Building Old School Kool

about 7 years ago Old School Kool is a collection of beautiful photos from the past. The images come from Reddit's Old School Cool subreddit, a community described as "a pictorial and video celebration of history's coolest kids, everything from beatniks to bikers, mods to rude boys, hippies to ravers. And everything in between."

I built Old School Kool after running into an app that claimed to have a perfect image layout: an attempt at using 100% of the browser’s viewport to display a series of images without cropping or modifying their proportions.

It's common among popular photo applications like Facebook and Twitter to have photos cropped into a square to show an organized list view. Often, as a result, much of the context of the image is removed (like your face, for example).

The folks at Crispy Mountain, a web development firm, had open-sourced their attempt at the perfect image layout. You can see a similar method with Flickr's new design.

I ended up with this:

The method is fairly straightforward. The novel aspect of it is to use a linear partition algorithm to determine the number of photos per row. For example, if there is one image with a lot of weight (in this case, a large aspect ratio), it should take precedence in the row. Once that's understood, it's possible to resize each photo in the row using its aspect ratio so that each sits snug side-by-side. As the window is resized, the images are run through the algorithm again taking into account the new screen real-estate. The images are then readjusted.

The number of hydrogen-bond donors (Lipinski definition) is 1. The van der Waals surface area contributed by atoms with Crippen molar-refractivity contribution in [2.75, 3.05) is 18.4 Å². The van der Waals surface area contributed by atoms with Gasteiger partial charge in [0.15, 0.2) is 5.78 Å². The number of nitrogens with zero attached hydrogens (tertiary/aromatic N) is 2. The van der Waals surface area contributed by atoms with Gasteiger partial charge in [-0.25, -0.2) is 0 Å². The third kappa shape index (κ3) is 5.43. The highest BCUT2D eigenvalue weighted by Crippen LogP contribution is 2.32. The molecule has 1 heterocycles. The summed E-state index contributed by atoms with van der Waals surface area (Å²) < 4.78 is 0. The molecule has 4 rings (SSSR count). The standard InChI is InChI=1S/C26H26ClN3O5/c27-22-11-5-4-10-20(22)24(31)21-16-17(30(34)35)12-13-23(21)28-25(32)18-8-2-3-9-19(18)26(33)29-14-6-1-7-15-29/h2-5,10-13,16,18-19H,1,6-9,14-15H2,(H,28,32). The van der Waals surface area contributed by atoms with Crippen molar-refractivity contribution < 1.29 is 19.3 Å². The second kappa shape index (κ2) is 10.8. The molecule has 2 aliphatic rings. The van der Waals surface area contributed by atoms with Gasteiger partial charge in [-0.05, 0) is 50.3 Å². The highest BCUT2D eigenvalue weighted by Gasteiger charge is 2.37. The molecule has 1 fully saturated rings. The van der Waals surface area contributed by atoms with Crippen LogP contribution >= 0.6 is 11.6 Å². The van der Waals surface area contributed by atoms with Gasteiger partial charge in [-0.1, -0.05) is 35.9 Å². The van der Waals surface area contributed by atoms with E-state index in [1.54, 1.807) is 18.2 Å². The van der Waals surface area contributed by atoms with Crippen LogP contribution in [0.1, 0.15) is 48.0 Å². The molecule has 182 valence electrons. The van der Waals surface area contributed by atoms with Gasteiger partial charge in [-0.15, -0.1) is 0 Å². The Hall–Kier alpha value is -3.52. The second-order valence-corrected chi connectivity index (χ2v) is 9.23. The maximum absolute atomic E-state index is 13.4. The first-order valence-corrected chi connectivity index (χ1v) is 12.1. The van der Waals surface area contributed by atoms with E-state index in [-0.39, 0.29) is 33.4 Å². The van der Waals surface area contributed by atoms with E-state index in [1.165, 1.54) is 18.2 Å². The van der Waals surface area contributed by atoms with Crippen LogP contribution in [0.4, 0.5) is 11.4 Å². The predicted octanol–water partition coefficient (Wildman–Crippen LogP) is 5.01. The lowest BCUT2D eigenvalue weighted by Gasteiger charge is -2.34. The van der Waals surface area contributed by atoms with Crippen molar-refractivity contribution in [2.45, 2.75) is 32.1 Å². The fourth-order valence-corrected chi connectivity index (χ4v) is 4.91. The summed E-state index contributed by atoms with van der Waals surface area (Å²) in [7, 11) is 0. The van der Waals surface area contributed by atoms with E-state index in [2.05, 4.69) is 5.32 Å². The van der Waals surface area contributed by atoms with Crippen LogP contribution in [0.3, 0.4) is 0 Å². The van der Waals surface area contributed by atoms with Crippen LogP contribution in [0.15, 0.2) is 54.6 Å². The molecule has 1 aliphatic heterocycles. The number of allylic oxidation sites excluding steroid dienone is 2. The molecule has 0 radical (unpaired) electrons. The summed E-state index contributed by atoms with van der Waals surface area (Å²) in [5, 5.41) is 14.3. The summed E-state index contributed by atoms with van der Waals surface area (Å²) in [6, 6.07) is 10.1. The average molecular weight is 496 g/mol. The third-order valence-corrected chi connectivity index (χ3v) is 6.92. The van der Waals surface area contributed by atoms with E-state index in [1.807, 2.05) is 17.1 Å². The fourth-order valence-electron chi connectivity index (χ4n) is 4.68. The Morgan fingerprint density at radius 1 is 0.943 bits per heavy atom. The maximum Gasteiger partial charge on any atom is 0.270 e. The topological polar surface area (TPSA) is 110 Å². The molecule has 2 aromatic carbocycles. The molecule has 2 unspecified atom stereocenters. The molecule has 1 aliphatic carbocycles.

I had initially designed the app with no database, calling Reddit's API on page load. This has performance issues if I were to get significant traffic along with rate limiting concerns, but this wasn't the biggest issue. Because the perfect layout method relies on knowing an image's aspect ration (image width divided by height) before the image is rendered, I was having some ugly problems of trying to calculate it on the fly. If there was a large image that took time to load, it affected the entire layout. I ended up building a rake task that stores the image reference in a database and a clever gem called FastImage to determine aspect ratios.

The application is built with Backbone.js and Ruby on Rails and the source code is here. Find me on Twitter if you have any questions.